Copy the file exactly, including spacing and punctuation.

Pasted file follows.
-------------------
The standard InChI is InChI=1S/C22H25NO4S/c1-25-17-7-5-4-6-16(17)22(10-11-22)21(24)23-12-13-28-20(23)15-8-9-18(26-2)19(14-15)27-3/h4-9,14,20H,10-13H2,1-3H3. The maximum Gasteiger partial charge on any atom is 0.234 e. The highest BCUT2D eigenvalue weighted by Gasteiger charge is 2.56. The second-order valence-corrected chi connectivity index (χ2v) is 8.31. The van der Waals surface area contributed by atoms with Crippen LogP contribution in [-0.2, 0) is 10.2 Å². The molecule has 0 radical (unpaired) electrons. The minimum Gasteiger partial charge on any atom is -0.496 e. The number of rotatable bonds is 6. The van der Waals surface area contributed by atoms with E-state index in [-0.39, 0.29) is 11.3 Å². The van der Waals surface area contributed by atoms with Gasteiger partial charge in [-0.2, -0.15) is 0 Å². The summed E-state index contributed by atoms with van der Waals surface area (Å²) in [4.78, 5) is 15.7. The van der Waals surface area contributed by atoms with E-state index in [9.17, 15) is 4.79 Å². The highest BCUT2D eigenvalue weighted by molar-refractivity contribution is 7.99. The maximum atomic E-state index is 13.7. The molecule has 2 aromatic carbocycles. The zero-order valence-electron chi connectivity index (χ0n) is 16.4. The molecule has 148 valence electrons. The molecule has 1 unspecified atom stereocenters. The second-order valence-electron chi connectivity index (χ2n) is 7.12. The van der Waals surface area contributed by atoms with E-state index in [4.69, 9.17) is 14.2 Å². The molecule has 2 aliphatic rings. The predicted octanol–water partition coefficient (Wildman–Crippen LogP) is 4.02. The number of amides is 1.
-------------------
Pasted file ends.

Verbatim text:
The standard InChI is InChI=1S/C22H25NO4S/c1-25-17-7-5-4-6-16(17)22(10-11-22)21(24)23-12-13-28-20(23)15-8-9-18(26-2)19(14-15)27-3/h4-9,14,20H,10-13H2,1-3H3. The maximum Gasteiger partial charge on any atom is 0.234 e. The highest BCUT2D eigenvalue weighted by Gasteiger charge is 2.56. The second-order valence-corrected chi connectivity index (χ2v) is 8.31. The van der Waals surface area contributed by atoms with Crippen LogP contribution in [-0.2, 0) is 10.2 Å². The molecule has 0 radical (unpaired) electrons. The minimum Gasteiger partial charge on any atom is -0.496 e. The number of rotatable bonds is 6. The van der Waals surface area contributed by atoms with E-state index in [-0.39, 0.29) is 11.3 Å². The van der Waals surface area contributed by atoms with Gasteiger partial charge in [-0.2, -0.15) is 0 Å². The summed E-state index contributed by atoms with van der Waals surface area (Å²) in [4.78, 5) is 15.7. The van der Waals surface area contributed by atoms with E-state index in [9.17, 15) is 4.79 Å². The highest BCUT2D eigenvalue weighted by molar-refractivity contribution is 7.99. The maximum atomic E-state index is 13.7. The molecule has 2 aromatic carbocycles. The zero-order valence-electron chi connectivity index (χ0n) is 16.4. The molecule has 148 valence electrons. The molecule has 1 unspecified atom stereocenters. The second-order valence-electron chi connectivity index (χ2n) is 7.12. The van der Waals surface area contributed by atoms with E-state index in [4.69, 9.17) is 14.2 Å². The molecule has 2 aliphatic rings. The predicted octanol–water partition coefficient (Wildman–Crippen LogP) is 4.02. The number of amides is 1.